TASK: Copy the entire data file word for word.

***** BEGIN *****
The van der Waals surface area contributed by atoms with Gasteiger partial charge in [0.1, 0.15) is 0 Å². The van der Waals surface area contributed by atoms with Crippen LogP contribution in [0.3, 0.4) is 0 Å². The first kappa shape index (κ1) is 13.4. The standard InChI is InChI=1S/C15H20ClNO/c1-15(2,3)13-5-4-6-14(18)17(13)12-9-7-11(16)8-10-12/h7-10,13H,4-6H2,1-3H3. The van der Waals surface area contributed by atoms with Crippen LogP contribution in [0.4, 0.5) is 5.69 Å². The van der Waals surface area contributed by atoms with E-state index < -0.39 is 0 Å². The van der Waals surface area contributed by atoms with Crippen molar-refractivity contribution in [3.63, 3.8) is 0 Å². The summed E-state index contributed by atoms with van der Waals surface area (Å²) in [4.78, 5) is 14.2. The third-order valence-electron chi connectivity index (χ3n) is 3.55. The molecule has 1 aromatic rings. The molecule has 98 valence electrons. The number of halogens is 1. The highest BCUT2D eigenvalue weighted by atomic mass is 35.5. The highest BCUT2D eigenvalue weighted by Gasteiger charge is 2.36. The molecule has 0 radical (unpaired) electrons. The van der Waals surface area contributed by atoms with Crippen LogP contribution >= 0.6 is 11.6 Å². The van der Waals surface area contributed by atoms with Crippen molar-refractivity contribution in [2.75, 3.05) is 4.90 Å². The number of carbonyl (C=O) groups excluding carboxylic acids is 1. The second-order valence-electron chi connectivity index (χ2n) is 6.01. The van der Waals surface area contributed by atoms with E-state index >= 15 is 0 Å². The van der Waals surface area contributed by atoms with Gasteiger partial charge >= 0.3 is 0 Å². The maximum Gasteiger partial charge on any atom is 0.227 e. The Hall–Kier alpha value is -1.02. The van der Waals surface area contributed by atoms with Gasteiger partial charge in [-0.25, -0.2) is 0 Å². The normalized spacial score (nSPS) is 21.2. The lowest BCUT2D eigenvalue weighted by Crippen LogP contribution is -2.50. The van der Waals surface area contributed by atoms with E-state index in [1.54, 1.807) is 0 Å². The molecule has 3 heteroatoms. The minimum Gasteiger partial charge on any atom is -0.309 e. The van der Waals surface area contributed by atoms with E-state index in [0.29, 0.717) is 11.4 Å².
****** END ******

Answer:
The van der Waals surface area contributed by atoms with Gasteiger partial charge in [0.1, 0.15) is 0 Å². The van der Waals surface area contributed by atoms with Crippen LogP contribution in [0.3, 0.4) is 0 Å². The first kappa shape index (κ1) is 13.4. The standard InChI is InChI=1S/C15H20ClNO/c1-15(2,3)13-5-4-6-14(18)17(13)12-9-7-11(16)8-10-12/h7-10,13H,4-6H2,1-3H3. The van der Waals surface area contributed by atoms with Crippen LogP contribution in [0.4, 0.5) is 5.69 Å². The van der Waals surface area contributed by atoms with E-state index < -0.39 is 0 Å². The van der Waals surface area contributed by atoms with Crippen molar-refractivity contribution in [3.63, 3.8) is 0 Å². The summed E-state index contributed by atoms with van der Waals surface area (Å²) in [4.78, 5) is 14.2. The third-order valence-electron chi connectivity index (χ3n) is 3.55. The molecule has 1 aromatic rings. The molecule has 98 valence electrons. The number of halogens is 1. The highest BCUT2D eigenvalue weighted by atomic mass is 35.5. The highest BCUT2D eigenvalue weighted by Gasteiger charge is 2.36. The molecule has 0 radical (unpaired) electrons. The van der Waals surface area contributed by atoms with Crippen LogP contribution >= 0.6 is 11.6 Å². The van der Waals surface area contributed by atoms with Crippen molar-refractivity contribution in [2.75, 3.05) is 4.90 Å². The number of carbonyl (C=O) groups excluding carboxylic acids is 1. The second-order valence-electron chi connectivity index (χ2n) is 6.01. The van der Waals surface area contributed by atoms with E-state index >= 15 is 0 Å². The van der Waals surface area contributed by atoms with Gasteiger partial charge >= 0.3 is 0 Å². The maximum Gasteiger partial charge on any atom is 0.227 e. The Hall–Kier alpha value is -1.02. The van der Waals surface area contributed by atoms with Gasteiger partial charge in [-0.25, -0.2) is 0 Å². The normalized spacial score (nSPS) is 21.2. The lowest BCUT2D eigenvalue weighted by Crippen LogP contribution is -2.50. The van der Waals surface area contributed by atoms with E-state index in [1.54, 1.807) is 0 Å². The molecule has 3 heteroatoms. The minimum Gasteiger partial charge on any atom is -0.309 e. The van der Waals surface area contributed by atoms with E-state index in [0.29, 0.717) is 11.4 Å².